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SAUDI Crown Prince Mohammed bin Salman arrives in Britain tomorrow for an official state visit.
And while the Tory government wines and dines the tyrannical heir apparent at the taxpayer’s expense, his military will be busy committing war crimes with British-made bombs from British-made jets in Yemen.
Were the absolute monarchy to stop being such a lucrative market for Western weapons of mass destruction, then the British Establishment would be up in arms about the country’s medieval treatment of women, the crackdown on political dissidents and systematic discrimination against religious minorities.
Were Saudi Arabia also to stop selling oil to the West, they’d probably even be calling for regime change.
This hypocrisy is not going unnoticed. A coalition of NGOs, peace campaigners, and activist organisations have organised a series of protests over bin Salman’s visit.
One of the organisations making sure the government knows that war criminals like bin Salman are not welcome here is Campaign Against Arms Trade (Caat).
“For decades now, Saudi Arabia has been the largest buyer of UK arms,” says Caat press officer Andrew Smith, who visited the Star ahead of the protest.
“Since March 2015, Saudi forces have been running a terrible bombing campaign in Yemen. Over 10,000 people have been killed over the bombardment itself. Research by Oxfam shows that right now people in Yemen are suffering the worst cholera outbreak in history, with over a million people having been affected by it.
“Even Boris Johnson has called the war the worst humanitarian crisis in the world. Though he has supported the arms exports which have fuelled this war right since day one.”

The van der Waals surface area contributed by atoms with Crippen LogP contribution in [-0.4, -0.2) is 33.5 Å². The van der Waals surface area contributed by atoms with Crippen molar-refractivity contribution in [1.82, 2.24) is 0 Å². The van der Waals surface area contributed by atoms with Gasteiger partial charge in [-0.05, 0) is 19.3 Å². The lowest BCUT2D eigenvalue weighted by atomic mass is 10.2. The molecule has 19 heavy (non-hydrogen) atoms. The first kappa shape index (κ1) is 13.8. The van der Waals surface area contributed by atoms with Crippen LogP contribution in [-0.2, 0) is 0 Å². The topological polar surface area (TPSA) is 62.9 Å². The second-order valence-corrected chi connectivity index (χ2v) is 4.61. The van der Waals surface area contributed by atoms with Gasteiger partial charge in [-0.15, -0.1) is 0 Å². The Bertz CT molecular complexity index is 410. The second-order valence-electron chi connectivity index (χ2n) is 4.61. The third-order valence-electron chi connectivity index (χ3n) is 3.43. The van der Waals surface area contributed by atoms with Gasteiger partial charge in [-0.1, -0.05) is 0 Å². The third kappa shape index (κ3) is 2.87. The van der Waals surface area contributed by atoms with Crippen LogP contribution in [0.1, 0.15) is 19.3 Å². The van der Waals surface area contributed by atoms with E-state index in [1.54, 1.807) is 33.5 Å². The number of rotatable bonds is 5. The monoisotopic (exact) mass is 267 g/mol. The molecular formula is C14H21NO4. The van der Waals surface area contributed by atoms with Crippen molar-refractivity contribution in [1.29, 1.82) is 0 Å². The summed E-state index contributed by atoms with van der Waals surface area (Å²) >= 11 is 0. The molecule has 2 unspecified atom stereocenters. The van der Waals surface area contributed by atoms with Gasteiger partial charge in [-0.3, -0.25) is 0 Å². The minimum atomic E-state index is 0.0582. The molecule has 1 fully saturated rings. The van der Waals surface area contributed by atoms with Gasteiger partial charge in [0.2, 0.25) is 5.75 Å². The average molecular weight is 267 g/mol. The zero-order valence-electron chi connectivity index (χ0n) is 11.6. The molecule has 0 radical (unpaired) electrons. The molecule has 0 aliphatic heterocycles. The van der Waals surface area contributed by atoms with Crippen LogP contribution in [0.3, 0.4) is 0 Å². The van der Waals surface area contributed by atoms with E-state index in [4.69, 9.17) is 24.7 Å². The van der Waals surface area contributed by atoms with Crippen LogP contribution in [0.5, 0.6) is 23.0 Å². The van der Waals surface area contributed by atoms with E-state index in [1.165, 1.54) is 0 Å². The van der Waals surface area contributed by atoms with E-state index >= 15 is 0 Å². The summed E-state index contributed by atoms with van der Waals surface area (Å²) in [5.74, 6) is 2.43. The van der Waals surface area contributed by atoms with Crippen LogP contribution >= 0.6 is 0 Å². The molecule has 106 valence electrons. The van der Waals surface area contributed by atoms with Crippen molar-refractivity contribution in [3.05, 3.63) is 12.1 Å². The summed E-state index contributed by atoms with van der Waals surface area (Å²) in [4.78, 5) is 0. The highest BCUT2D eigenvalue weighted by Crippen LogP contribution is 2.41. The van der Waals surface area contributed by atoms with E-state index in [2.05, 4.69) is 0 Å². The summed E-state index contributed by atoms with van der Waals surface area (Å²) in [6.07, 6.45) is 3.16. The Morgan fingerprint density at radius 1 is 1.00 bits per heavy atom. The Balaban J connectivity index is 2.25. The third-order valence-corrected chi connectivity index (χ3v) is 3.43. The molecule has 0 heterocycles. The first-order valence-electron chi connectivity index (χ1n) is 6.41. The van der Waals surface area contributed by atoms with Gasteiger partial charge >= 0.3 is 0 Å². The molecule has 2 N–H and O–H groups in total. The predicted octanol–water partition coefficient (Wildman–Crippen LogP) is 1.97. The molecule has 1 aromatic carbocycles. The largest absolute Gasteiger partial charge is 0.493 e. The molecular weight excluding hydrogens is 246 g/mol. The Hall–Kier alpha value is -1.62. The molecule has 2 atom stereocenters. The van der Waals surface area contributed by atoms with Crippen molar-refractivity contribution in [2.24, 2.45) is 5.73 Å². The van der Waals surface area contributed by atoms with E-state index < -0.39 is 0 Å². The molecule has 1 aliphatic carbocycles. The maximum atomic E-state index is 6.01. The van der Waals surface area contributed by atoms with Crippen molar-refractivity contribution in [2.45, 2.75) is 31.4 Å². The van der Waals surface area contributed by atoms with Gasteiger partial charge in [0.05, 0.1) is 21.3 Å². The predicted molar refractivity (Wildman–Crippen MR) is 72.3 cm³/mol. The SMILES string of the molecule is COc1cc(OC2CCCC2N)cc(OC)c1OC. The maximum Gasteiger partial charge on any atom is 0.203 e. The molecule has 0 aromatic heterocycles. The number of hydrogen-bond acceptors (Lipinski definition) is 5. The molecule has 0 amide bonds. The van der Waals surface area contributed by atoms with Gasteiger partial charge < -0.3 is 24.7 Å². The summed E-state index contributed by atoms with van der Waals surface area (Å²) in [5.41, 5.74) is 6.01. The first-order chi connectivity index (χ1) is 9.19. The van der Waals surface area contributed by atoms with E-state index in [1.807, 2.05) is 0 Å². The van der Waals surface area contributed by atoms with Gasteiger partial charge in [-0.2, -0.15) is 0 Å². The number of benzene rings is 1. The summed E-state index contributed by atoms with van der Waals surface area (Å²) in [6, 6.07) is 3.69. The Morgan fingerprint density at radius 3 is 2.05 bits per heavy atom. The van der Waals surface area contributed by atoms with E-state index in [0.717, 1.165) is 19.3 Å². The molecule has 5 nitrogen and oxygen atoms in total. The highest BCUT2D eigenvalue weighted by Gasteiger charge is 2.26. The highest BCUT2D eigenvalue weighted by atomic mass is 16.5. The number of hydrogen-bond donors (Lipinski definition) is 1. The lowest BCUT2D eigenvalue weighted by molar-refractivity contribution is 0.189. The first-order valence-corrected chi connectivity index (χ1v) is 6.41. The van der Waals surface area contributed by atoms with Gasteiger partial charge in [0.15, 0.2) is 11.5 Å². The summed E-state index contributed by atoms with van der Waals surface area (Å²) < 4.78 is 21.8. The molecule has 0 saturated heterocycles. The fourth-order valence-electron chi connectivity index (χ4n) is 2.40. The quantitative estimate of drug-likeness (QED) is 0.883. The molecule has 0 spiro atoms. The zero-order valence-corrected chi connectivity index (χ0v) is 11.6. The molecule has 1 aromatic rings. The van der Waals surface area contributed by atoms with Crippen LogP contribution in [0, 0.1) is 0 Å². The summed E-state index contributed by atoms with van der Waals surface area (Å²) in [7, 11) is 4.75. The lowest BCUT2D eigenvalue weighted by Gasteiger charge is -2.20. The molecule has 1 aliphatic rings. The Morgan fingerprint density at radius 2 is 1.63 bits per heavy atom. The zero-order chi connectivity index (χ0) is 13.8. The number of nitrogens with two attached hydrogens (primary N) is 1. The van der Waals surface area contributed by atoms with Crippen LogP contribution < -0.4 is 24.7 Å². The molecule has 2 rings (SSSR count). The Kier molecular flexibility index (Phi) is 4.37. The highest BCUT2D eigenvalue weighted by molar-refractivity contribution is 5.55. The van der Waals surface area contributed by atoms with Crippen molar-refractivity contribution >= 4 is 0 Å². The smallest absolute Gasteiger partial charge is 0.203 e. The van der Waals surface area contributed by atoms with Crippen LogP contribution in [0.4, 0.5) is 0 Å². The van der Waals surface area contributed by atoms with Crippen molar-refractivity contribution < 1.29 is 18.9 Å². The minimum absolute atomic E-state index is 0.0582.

Perversely, the humanitarian catastrophe in Yemen is proving a fantastic business opportunity for the shareholders of arms manufacturers like BAE Systems, Lockheed Martin and Raytheon. The government has licensed almost £5 billion of weapons to the kingdom since the conflict began, Smith says.
“One thing which not a lot of people know is that there is actually a whole section of the civil service, the defence and security organisation, which exists for the sole purpose of promoting arms exports. It’s about a hundred civil servants, paid for by taxes, who’re working with the sole purpose to maximise the sales of companies like BAE Systems or Raytheon.
“And this is one of the things that’s so ludicrous about the government’s position on arms exports. On the one hand the government is supposed to be regulating the industry, while at the same time pulling out all the stops to maximise sales and literally working hand-in-hand with arms companies to do so.
“It seems whenever there’s a decision to be made between the profits of arms companies and the wellbeing of other people, it always seems that the arms companies win.”
The Saudi regime cannot be trusted to observe the most basic levels of human rights for its own people, Smith asserts.
But Theresa May and Boris Johnson trust them with vast quantities of bombs and fighter jets, and to regulate their own conduct in an international war.
“The most important thing bin Salman will get from the visit isn’t necessarily the arms sales; it’ll be the images of him outside Downing Street, of him with the royal family. These will be seen around the world and will be a major propaganda coup.
“Bin Salman’s visit coincides with International Women’s Day. The message sent out to women in Saudi Arabia and elsewhere from this visit will be that BAE System’s profits matter more than women’s rights.”
The crown prince is keen to be seen as something of a moderniser.
Last month, women in the theocratic country were told they would be allowed to drive, join the military and attend sporting events.
May, US President Donald Trump and much of the media might be gullible enough to see this as progress but, as Smith says, all these changes prove is just how low the bar was to begin with.
“I don’t think people here are so easily convinced. We need to make clear that people in the UK, people anywhere, don’t support what he’s doing in Yemen but also don’t support the terrible oppression that’s being inflicted on the Saudi people for decade after decade, and which bin Salman has been central to in recent years.